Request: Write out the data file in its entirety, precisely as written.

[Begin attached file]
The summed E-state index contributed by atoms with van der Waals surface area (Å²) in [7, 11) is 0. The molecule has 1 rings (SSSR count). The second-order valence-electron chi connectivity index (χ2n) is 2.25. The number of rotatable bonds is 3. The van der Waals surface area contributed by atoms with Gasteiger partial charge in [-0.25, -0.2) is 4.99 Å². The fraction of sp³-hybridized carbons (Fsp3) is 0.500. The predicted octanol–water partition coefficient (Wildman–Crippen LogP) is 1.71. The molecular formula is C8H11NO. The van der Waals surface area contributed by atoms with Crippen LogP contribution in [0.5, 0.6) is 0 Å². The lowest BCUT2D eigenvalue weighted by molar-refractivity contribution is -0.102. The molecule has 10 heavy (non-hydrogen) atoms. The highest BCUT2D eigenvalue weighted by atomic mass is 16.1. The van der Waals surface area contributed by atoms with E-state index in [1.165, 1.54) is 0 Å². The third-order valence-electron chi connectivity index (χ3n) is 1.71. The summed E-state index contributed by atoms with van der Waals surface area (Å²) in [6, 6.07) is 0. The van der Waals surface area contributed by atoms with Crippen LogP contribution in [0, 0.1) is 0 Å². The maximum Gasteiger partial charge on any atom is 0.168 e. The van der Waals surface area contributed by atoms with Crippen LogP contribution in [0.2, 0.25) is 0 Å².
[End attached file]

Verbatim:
The summed E-state index contributed by atoms with van der Waals surface area (Å²) in [7, 11) is 0. The molecule has 1 rings (SSSR count). The second-order valence-electron chi connectivity index (χ2n) is 2.25. The number of rotatable bonds is 3. The van der Waals surface area contributed by atoms with Gasteiger partial charge in [-0.25, -0.2) is 4.99 Å². The fraction of sp³-hybridized carbons (Fsp3) is 0.500. The predicted octanol–water partition coefficient (Wildman–Crippen LogP) is 1.71. The molecular formula is C8H11NO. The van der Waals surface area contributed by atoms with Crippen LogP contribution in [0.5, 0.6) is 0 Å². The lowest BCUT2D eigenvalue weighted by molar-refractivity contribution is -0.102. The molecule has 10 heavy (non-hydrogen) atoms. The highest BCUT2D eigenvalue weighted by atomic mass is 16.1. The van der Waals surface area contributed by atoms with E-state index in [1.165, 1.54) is 0 Å². The third-order valence-electron chi connectivity index (χ3n) is 1.71. The summed E-state index contributed by atoms with van der Waals surface area (Å²) in [6, 6.07) is 0. The van der Waals surface area contributed by atoms with Crippen LogP contribution in [0, 0.1) is 0 Å². The maximum Gasteiger partial charge on any atom is 0.168 e. The van der Waals surface area contributed by atoms with Crippen LogP contribution in [0.2, 0.25) is 0 Å².